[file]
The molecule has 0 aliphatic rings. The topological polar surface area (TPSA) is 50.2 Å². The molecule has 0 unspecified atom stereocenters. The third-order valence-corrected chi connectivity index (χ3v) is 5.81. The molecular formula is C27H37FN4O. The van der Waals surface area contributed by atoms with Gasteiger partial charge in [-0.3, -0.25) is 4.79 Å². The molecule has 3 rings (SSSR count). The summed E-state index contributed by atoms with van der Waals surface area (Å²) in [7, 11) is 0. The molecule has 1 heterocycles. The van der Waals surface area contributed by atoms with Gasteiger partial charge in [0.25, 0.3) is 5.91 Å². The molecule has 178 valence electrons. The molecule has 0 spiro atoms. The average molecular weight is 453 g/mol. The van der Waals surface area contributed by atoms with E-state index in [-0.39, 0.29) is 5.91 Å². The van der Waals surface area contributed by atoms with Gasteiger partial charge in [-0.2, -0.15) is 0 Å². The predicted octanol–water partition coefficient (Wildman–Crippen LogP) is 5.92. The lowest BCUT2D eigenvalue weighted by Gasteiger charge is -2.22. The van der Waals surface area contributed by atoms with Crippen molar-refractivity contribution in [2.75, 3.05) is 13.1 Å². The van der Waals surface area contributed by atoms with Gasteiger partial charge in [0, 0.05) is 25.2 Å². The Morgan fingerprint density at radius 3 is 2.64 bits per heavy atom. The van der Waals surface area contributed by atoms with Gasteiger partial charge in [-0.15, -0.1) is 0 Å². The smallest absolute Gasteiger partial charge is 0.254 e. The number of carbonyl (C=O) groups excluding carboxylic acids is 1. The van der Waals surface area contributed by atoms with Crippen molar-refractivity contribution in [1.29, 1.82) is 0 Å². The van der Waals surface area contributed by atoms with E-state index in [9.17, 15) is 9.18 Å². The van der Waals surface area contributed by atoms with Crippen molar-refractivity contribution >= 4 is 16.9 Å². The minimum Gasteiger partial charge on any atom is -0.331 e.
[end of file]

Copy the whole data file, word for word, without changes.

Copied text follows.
The molecule has 0 aliphatic rings. The topological polar surface area (TPSA) is 50.2 Å². The molecule has 0 unspecified atom stereocenters. The third-order valence-corrected chi connectivity index (χ3v) is 5.81. The molecular formula is C27H37FN4O. The van der Waals surface area contributed by atoms with Gasteiger partial charge in [-0.3, -0.25) is 4.79 Å². The molecule has 3 rings (SSSR count). The summed E-state index contributed by atoms with van der Waals surface area (Å²) in [7, 11) is 0. The molecule has 1 heterocycles. The van der Waals surface area contributed by atoms with Gasteiger partial charge in [0.25, 0.3) is 5.91 Å². The molecule has 178 valence electrons. The molecule has 0 spiro atoms. The average molecular weight is 453 g/mol. The van der Waals surface area contributed by atoms with E-state index in [-0.39, 0.29) is 5.91 Å². The van der Waals surface area contributed by atoms with Gasteiger partial charge in [-0.2, -0.15) is 0 Å². The predicted octanol–water partition coefficient (Wildman–Crippen LogP) is 5.92. The lowest BCUT2D eigenvalue weighted by Gasteiger charge is -2.22. The van der Waals surface area contributed by atoms with Crippen molar-refractivity contribution in [2.75, 3.05) is 13.1 Å². The van der Waals surface area contributed by atoms with Gasteiger partial charge in [0, 0.05) is 25.2 Å². The Morgan fingerprint density at radius 3 is 2.64 bits per heavy atom. The van der Waals surface area contributed by atoms with Gasteiger partial charge in [-0.15, -0.1) is 0 Å². The smallest absolute Gasteiger partial charge is 0.254 e. The number of carbonyl (C=O) groups excluding carboxylic acids is 1. The van der Waals surface area contributed by atoms with Crippen molar-refractivity contribution in [1.29, 1.82) is 0 Å². The van der Waals surface area contributed by atoms with E-state index in [9.17, 15) is 9.18 Å². The van der Waals surface area contributed by atoms with Crippen molar-refractivity contribution >= 4 is 16.9 Å². The minimum Gasteiger partial charge on any atom is -0.331 e.